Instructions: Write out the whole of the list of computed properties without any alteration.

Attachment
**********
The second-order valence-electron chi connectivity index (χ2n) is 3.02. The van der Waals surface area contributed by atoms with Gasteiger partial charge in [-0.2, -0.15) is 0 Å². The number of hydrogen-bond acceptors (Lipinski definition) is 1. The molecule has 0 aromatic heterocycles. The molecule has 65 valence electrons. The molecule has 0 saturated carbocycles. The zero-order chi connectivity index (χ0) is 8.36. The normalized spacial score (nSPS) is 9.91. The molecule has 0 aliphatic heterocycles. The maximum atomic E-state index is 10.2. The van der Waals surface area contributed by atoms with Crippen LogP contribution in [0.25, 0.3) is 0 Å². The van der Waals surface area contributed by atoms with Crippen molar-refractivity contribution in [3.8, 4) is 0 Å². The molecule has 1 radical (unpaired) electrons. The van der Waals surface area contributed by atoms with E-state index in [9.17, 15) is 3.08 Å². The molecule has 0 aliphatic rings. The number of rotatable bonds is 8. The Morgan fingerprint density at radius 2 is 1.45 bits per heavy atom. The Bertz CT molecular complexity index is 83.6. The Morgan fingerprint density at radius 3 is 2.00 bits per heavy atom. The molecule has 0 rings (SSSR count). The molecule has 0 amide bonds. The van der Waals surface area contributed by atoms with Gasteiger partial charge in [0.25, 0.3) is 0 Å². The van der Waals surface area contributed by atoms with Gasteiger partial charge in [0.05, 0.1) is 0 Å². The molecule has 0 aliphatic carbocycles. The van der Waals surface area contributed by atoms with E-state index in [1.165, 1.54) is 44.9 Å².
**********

The second-order valence-electron chi connectivity index (χ2n) is 3.02. The van der Waals surface area contributed by atoms with Gasteiger partial charge in [-0.2, -0.15) is 0 Å². The number of hydrogen-bond acceptors (Lipinski definition) is 1. The molecule has 0 aromatic heterocycles. The molecule has 65 valence electrons. The molecule has 0 saturated carbocycles. The zero-order chi connectivity index (χ0) is 8.36. The normalized spacial score (nSPS) is 9.91. The molecule has 0 aliphatic heterocycles. The maximum atomic E-state index is 10.2. The van der Waals surface area contributed by atoms with Crippen LogP contribution in [0.25, 0.3) is 0 Å². The van der Waals surface area contributed by atoms with Crippen molar-refractivity contribution in [3.8, 4) is 0 Å². The molecule has 1 radical (unpaired) electrons. The van der Waals surface area contributed by atoms with E-state index in [9.17, 15) is 3.08 Å². The molecule has 0 aliphatic rings. The number of rotatable bonds is 8. The Morgan fingerprint density at radius 2 is 1.45 bits per heavy atom. The Bertz CT molecular complexity index is 83.6. The Morgan fingerprint density at radius 3 is 2.00 bits per heavy atom. The molecule has 0 rings (SSSR count). The molecule has 0 amide bonds. The van der Waals surface area contributed by atoms with Gasteiger partial charge in [0.25, 0.3) is 0 Å². The van der Waals surface area contributed by atoms with Gasteiger partial charge in [0.05, 0.1) is 0 Å². The molecule has 0 aliphatic carbocycles. The van der Waals surface area contributed by atoms with E-state index in [1.165, 1.54) is 44.9 Å².